Posted in Award Winners, MG Novels, So Many Good Books

Orphan Island

Marvelous Middle Grade Monday

Orphan Island (Walden Pond Press, 2017) by Laurel Snyder is an unusual tale that had me asking so many questions.

Nine orphan children live on the island. And every year, on one specific day, a boat comes. Inside the boat is a new orphan who is here to stay. The oldest orphan on the island gets in the boat and it leaves. None of them know how the boat works.

Jinny doesn’t want the Change to happen. She doesn’t feel ready to become the Elder, to lose Deen who has been her constant companion, to take up her Care–the newest orphan. Why do they have to follow the rules anyway?

I think you’ll find the story fascinating as I did. It’s an award winner–see all the details on the author’s site.

Laurel Snyder is a middle grade and picture book author. You can read about her here and check out all her books here.

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Posted in MG Novels, So Many Good Books

Spark

For Marvelous Middle Grade Monday, I’ve got a fantasy, Spark (Clarion Books, 2019) by Sarah Beth Durst, to recommend.

Quiet twelve-year-old Mina is anxiously waiting for her egg to hatch and find out which storm beast she’ll have. Will it be a rain, wind, or sun beast? Everyone knows she doesn’t have the temperament for a lightening beast. But when Pixit hatches everyone is surprised at the creature Mina is bonded with. Maybe she’s not meant to be a guardian. When Mina learns that their wonderful life in Alorria is hurting others, she has to decide whether to tell the truth or not.

I love that this novel shows quiet girls can be heroes too!

Sarah writes for kids, teens, and adults. Check out her website here where you can discover she’s authored 19 books!

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Posted in MG Novels, So Many Good Books

Last of the Name

Marvelous Middle Grade Monday

I’m continuing reading historical mg novels with the really good Last of the Name (Carolrhoda Books, 2019) by Rosanne Parry.

Twelve-year-old Daniel O’Carolan and his sixteen-year-old sister Kathleen have lost so much. First their father, then brothers and mother, and now Granny on their way from Ireland to America. To survive, Danny must pretend to be a girl and hire on with Kathleen as housemaids. But he has to be himself sometimes and slips away early mornings in his rightful clothes and sings and dances. Can he keep his secret? And the job? He and Kathleen have to stay together. But it seems their troubles in Ireland have followed them to America.

This book is set in 1863 New York City, during the Civil War, and the terribly sad draft riots. You’ll meet immigrants from Ireland, Italy, Germany, plus black freedmen, and everyone is trying to find or keep a job.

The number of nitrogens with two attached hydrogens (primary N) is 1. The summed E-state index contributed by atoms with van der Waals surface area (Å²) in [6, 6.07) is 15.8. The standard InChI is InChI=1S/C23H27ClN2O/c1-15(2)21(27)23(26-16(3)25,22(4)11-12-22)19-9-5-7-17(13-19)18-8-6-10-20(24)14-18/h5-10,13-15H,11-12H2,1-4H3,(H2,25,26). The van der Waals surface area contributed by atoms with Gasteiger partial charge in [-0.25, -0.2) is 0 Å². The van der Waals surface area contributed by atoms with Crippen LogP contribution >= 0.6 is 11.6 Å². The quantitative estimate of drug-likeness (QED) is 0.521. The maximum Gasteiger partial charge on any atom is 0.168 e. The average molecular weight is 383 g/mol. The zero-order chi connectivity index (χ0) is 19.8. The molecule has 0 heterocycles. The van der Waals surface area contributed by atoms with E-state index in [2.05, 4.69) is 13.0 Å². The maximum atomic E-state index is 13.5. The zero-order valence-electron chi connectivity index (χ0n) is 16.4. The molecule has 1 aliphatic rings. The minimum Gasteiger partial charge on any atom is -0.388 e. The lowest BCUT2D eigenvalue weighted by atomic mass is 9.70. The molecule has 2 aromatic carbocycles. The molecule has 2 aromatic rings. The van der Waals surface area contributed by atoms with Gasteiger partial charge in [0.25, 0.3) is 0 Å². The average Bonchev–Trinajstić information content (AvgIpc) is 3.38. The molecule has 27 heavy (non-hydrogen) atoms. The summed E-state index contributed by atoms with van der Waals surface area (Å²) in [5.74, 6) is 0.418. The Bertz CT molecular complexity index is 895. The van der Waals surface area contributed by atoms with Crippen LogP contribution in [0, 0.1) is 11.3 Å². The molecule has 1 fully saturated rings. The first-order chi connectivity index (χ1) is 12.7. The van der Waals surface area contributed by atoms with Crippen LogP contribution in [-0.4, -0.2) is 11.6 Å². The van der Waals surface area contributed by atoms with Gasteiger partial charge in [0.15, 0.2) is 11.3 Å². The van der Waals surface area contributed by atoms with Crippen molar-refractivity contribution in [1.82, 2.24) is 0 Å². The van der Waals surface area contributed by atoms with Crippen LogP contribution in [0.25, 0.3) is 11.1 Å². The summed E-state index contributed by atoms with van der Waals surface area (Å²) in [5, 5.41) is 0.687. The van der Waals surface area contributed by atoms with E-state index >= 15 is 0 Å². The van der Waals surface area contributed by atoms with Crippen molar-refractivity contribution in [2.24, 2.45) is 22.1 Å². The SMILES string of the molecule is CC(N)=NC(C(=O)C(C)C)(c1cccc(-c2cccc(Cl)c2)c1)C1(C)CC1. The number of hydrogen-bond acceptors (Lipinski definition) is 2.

In the back of the book you’ll find book partners–other books from the time period. Read more about that here. I definitely understand some more of the issues than I did before (such as Irish Catholics and English Protestants.)

Go here to see what books Rosanne likes to read.

I’ve recommended several of her other books here as well: a YA and another mg.

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Posted in Award Winners, MG Novels, So Many Good Books

Lifeboat 12

Marvelous Middle Grade Monday

Lifeboat 12 by Susan Hood is based on a true story from WWII, and is very well done.

Thirteen-year-old Ken is being sent away from London to Canada to be safe from Nazi bombing. The SS City of Benares was a luxury cruise ship and the kids are amazed at the food and are having a wonderful time. Five days out, the adults relax as they are now out of danger. But then the ship is torpedoed. Ken and five other boys get into Lifeboat 12 to escape the sinking ship. Will they survive?

Lifeboat 12 has been named a 2019 ALSC Notable Book and a 2019 Bank Street Best Book of the Year.

This is author Susan Hood’s debut middle grade novel, although she’s written many others. Read about her here and read about her other picture books and early readers here.

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Posted in Award Winners, MG Novels, So Many Good Books

Paperboy

Marvelous Middle Grade Monday

Paperboy (Delacorte Press, 2013) by Vince Vawter is a compelling read. Look at the first three lines: “I’m typing about the stabbing for a good reason. I can’t talk.
Without stuttering.”

This historical novel, set in 1959, is about an 11-year-old boy whose communication with others is difficult due to his stuttering problem, and so much more. Victor agrees to take on his friend’s paper route for the month of July. The throwing part will be fun. Talking to customers to collect, not so much. And he has no idea that giving his yellow-handle knife to the junkman to be sharpened is going to cause so much trouble.

This book was a 2014 Newbery Honor book. I’m so glad I didn’t miss reading it. There’s a sequel called Copyboy when Victor is older.

Read about the author here. And take a look at a blog post about other languages the book was published in here.

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